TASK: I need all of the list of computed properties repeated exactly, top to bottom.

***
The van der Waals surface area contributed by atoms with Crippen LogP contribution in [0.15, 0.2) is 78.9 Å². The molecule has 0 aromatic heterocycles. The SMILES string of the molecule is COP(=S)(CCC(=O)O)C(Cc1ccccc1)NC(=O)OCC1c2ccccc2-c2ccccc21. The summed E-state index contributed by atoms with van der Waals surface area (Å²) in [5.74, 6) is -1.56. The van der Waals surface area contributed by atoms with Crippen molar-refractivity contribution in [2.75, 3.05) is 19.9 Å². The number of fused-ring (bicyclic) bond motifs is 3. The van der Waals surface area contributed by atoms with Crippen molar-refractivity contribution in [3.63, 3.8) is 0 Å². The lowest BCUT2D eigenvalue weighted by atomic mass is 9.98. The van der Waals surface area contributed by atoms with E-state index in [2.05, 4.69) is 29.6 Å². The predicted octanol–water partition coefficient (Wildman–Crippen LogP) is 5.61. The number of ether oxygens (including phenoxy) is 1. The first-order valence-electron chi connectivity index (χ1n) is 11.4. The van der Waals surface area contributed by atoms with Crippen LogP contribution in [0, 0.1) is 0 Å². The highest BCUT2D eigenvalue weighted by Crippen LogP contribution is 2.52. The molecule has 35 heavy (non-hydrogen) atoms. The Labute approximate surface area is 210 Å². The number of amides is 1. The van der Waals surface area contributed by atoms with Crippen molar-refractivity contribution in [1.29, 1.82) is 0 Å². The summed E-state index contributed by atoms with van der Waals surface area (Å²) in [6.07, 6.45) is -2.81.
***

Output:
The van der Waals surface area contributed by atoms with Crippen LogP contribution in [0.15, 0.2) is 78.9 Å². The molecule has 0 aromatic heterocycles. The SMILES string of the molecule is COP(=S)(CCC(=O)O)C(Cc1ccccc1)NC(=O)OCC1c2ccccc2-c2ccccc21. The summed E-state index contributed by atoms with van der Waals surface area (Å²) in [5.74, 6) is -1.56. The van der Waals surface area contributed by atoms with Crippen molar-refractivity contribution in [2.75, 3.05) is 19.9 Å². The number of fused-ring (bicyclic) bond motifs is 3. The van der Waals surface area contributed by atoms with Crippen molar-refractivity contribution in [3.63, 3.8) is 0 Å². The lowest BCUT2D eigenvalue weighted by atomic mass is 9.98. The van der Waals surface area contributed by atoms with E-state index in [2.05, 4.69) is 29.6 Å². The predicted octanol–water partition coefficient (Wildman–Crippen LogP) is 5.61. The number of ether oxygens (including phenoxy) is 1. The first-order valence-electron chi connectivity index (χ1n) is 11.4. The van der Waals surface area contributed by atoms with Crippen LogP contribution in [0, 0.1) is 0 Å². The highest BCUT2D eigenvalue weighted by Crippen LogP contribution is 2.52. The molecule has 35 heavy (non-hydrogen) atoms. The Labute approximate surface area is 210 Å². The number of amides is 1. The van der Waals surface area contributed by atoms with Crippen molar-refractivity contribution in [1.29, 1.82) is 0 Å². The summed E-state index contributed by atoms with van der Waals surface area (Å²) in [6.07, 6.45) is -2.81.